svn:mime-type = text/plain
svn:keywords = Date Revision HeadURL Author

The first line checks a file for consistent line endings before it can be commited.
The last line enables the magic tags like $Date: $ (see previous post).

You can also make TortoiseSVN auto-add properties by setting it up in the [auto-props] section of your SVN config file (%APPDATA%/Subversion/config). Here are some useful lines:


[auto-props]
*.cpp = svn:mime-type=text/plain;svn:eol-style=native
*.hpp = svn:mime-type=text/plain;svn:eol-style=native
*.h = svn:mime-type=text/plain;svn:eol-style=native
*.c = svn:mime-type=text/plain;svn:eol-style=native
*.dbc = svn:mime-type=text/plain;svn:eol-style=CRLF
*.doc = svn:needs-lock=true;svn:mime-type=application/msword

C Tricks: Defining a String Table (Array)

August 2, 2010

Sometimes you need a String Table – an array of predefined character arrays – in C. There is the simple way to do this, by defining a fixed string size and table size:

#define TABLESIZE 3
#define STRINGSIZE 16
char stringTable[TABLESIZE][STRINGSIZE] =
  { "Entry1", "Entry2", "Entry3" };

However, there is a far more elegant way:

char * stringTable[] =
 { "Entry1", "Entry2", "Entry3", "verylongEntryonlytotestifithasanyinfluenceonsizeof"};
printf("String table size: %d \n", sizeof(stringTable)/sizeof(char*) );

This will output “String table size: 4” just as you intended. You do not have to worry about adjusting your defines whenever you make changes to the string table. Also, you do not waste memory because every character array only takes up as much space as needed for the particular string.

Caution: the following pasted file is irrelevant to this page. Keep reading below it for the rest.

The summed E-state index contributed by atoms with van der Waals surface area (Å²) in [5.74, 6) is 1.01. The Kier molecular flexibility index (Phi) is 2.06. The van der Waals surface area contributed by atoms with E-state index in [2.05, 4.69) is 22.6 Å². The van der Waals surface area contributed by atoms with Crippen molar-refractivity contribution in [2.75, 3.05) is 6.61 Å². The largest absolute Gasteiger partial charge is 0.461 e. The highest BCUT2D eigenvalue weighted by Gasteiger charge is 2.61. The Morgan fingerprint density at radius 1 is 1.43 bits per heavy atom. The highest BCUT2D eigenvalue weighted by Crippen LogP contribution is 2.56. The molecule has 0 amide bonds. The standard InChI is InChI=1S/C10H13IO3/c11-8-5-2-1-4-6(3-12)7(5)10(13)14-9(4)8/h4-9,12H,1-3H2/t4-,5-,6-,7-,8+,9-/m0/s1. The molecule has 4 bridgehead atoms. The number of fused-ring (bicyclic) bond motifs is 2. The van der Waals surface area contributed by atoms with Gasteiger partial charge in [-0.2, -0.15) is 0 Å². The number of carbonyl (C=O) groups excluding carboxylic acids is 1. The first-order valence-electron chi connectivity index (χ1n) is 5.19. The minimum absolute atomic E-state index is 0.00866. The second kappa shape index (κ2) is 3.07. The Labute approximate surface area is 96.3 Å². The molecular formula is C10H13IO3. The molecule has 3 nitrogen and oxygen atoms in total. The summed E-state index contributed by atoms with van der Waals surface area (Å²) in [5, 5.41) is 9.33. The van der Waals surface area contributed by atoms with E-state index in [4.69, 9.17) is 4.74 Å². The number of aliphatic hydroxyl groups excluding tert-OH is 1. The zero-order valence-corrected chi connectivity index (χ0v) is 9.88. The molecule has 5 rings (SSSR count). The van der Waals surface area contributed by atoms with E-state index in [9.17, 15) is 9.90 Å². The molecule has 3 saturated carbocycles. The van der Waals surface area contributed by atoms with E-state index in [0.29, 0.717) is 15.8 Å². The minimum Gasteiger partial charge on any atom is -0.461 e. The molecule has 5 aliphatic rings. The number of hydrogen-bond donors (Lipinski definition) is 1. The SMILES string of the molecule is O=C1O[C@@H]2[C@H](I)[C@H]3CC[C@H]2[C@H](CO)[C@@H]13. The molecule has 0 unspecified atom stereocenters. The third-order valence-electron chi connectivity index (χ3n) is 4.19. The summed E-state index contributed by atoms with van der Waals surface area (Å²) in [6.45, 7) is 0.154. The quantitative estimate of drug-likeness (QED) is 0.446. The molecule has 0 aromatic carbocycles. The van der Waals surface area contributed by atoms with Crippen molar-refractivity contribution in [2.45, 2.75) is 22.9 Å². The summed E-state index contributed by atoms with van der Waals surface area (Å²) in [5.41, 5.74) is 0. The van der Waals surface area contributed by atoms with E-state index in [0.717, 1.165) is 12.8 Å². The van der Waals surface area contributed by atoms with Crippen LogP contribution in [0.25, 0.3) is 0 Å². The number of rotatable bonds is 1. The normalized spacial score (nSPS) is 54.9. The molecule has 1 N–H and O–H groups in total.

p.s.: I hope this actually works in C, I only tested it with a C++ compiler.

SVN Batch Update with TortoiseSVN

June 10, 2010

This one-liner within a .bat file will update all subversion copies in the directory of the .bat file:

for /d %%d in (*. ) do call c:\programme\tortoisesvn\bin\tortoiseproc /command:update /path:%%d /notempfile /closeonend:3

Fixing CANoe remote control via COM

June 4, 2010

If you need to control replay of a CANoe/CANalyzer logfile from an outside application (e.g. a script), you can do so via the COM interface CANoe/CANalyzer provides. When you create an instance of the CANoe “Application” object, Windows COM service retrieves the CANoe executable path etc. from the registry and starts the application. If that information does not work for you, e.g. because you installed several versions of CANoe on your machine and want the older version to handle the COM requests, you can repair the registry entries by typing:


canoe32 -regserver

You can find the changes in the registry key
[HKEY_CLASSES_ROOT\CLSID\{7F31DEB1-5BCC-11d3-8562-00105A3E017B}].

Not all functions listed in the CANoe COM help have to be available in every version. To be sure, you can inspect the exported object interface withe the Visual Studio helper application “oleview.exe”:

  1. Open a Visual Studio 2005 command prompt and enter “oleview”
  2. In the Tree view part, open “Type Libraries” and select CANoe Type Library
  3. Click on the “View” button view button in the tool bar to open the interface/class viewer for CANoe